Inequality After Civil Society

Facing inequality after the erosion of civil society, Americans encounter an Aristotelian problem during a Tocquevillian predicament. Our two most elegant theorists can frame this crisis, but can they help us adjudicate it?

Inequality is the major political problem in the mixed-constitutional regime. In Book IV of Politics, Aristotle argues that the emergence and survival of mixed constitutional regimes depends upon a middle class. If rising inequality eviscerates the middle class, citizens will face a politics of dangerous competition between an oligarchic faction of powerful monied interests and demagogues threatening the tyranny of the unwashed masses.

An eroded civil society threatens the historical character of American democracy. In Part III, Chapter 21 of the second volume of Democracy in America, Tocqueville soberly agrees with Aristotle:

Eliminate the secondary causes that have given rise to great social turmoil and you are almost always left with inequality. Either the poor sought to plunder the rich, on the rich tried to clap the poor in irons.

Rich and poor alike vie to wield state power: the poor want redistribution, the rich the myriad ways that the state subsidizes corporations. Against the oligarchic and democratic prongs of statism, Tocqueville argues for the importance of civil society in Part II, Chapter 4 of the first volume of Democracy in America. Only America’s robust civil society preserves a healthy mixed constitutional regime in America.

Democrats no longer have a monopoly on the Aristotelian problem. Inequality is shaping up to be a defining issue for conservatives. Over at National Review, Ramesh Ponnuru and Yuval Levin have written about how conservatives can respond healthcare reform, restructuring higher education, and lowering the costs of raising a family. Charles Murray opened the door in his 2012 book Coming Apart to linking inequality (or at least the social immobility that preserves inequalities) to the “marriage market”. Kevin Williamson has described a “new segregation” based on income.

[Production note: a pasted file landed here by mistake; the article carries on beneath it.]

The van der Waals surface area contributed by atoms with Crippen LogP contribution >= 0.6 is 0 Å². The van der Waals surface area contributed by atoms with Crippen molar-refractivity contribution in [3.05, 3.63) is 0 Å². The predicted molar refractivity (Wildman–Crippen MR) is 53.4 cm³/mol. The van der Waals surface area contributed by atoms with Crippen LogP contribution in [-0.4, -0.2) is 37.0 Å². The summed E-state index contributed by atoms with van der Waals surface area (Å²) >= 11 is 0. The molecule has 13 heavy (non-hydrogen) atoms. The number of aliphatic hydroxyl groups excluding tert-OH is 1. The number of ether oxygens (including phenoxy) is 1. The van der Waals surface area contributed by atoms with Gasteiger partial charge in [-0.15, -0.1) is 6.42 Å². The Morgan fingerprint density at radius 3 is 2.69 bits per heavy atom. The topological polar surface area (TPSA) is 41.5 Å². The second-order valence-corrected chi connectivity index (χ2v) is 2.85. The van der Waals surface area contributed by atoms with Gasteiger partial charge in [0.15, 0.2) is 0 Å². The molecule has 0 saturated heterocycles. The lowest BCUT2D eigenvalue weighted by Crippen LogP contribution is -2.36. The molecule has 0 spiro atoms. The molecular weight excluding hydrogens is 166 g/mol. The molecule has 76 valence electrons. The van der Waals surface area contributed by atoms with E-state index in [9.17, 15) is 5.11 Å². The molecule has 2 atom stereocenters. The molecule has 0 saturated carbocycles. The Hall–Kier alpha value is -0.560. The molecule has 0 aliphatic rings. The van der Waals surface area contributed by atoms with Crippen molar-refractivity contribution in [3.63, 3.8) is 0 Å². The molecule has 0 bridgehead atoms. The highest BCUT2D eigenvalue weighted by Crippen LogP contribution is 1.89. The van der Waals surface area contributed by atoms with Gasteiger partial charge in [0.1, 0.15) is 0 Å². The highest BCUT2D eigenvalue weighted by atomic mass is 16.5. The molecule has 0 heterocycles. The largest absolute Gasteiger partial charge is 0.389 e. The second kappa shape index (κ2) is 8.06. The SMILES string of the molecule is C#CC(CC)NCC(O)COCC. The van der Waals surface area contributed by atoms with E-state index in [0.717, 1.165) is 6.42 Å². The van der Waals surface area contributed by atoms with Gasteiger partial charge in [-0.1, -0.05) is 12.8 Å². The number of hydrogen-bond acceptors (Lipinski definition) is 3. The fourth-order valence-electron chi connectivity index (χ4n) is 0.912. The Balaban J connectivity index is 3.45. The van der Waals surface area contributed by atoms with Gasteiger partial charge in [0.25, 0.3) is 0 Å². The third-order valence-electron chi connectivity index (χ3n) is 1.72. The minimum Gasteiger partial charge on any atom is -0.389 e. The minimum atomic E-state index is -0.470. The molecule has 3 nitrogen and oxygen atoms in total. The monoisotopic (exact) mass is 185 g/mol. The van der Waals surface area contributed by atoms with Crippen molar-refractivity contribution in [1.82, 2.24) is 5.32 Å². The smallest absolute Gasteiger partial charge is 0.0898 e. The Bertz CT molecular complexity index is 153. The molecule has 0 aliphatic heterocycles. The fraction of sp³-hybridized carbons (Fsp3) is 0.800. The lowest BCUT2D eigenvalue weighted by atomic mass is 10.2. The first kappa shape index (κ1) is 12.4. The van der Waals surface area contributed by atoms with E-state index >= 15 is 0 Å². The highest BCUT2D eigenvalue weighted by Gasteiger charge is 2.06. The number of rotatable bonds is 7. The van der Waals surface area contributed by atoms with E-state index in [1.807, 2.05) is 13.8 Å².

At the Sweep we’re not totally convinced. Steve hints that inequality-talk betokens a political shift away from libertarian defenses of the free market. A conservative “spin” on this shift might shake off statism — but this may be waving away the Tocquevillian predicament with wishful thinking. The problem remains for conservatives. How can they make inequality into a political problem without a critique of capitalism?

In a way, we simply duck Aristotle when we invoke the polarization of “liberal progressive” and “free market” ideology in the United States. But the illusion of ideological polarization is merely epiphenomenal. In 1893, Friedrich Engels famously wrote to Franz Mehring that ideology was false consciousness. It is equally true on an Aristotelian analysis — i.e., an explicitly non-Marxian analysis because it does not assume vast inequality as a given — that ideological politics become shrill, irrational, and overblown when the citizens of a particular polis become unequal. Our broken political system is duct-taped together by sticky-fingered deals between plutocrats and populist demagogues.

Tocqueville and Aristotle, both members of the parti de l’Ordre in some fashion, may have a stability agenda behind their works. And yet we are told by Bellah et. al. that even the social protest movements of the Civil Rights era brought together churches and trade unions, student groups and social clubs — i.e., they generated their staying power from civil society. A Facebook page just doesn’t cut it, neither in Tahrir Square nor in Zuccotti Park. Their flashes of energy dissipate without solid institutional structures. (Or else they serve their organized close cousins, the Muslim Brotherhood or the progressive trappings of the Obama Administration. I heard Frances Fox Piven speak last weekend at the 8th Telos Conference, and I wondered how she justified her claim that she was not “romantic” about the Occupy Wall Street protests… especially when she clasped her hands together and said how wonderful they were… leaving the rest of us to ponder their failure.) Inequality may be on the rise, but our Tocquevillian predicament leaves us unequipped to respond.

Any viable political vision, conservative, liberal, or otherwise, will have to respond to our Aristotelian problem in the face of our Tocquevillian predicament.

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2 responses to “Inequality After Civil Society

  1. Pingback: Post-liberal Solutions to Our Tocquevillian Predicament? | sweep·

  2. Pingback: Post-Liberal Solutions to our Tocquevillian Problems | sweep·

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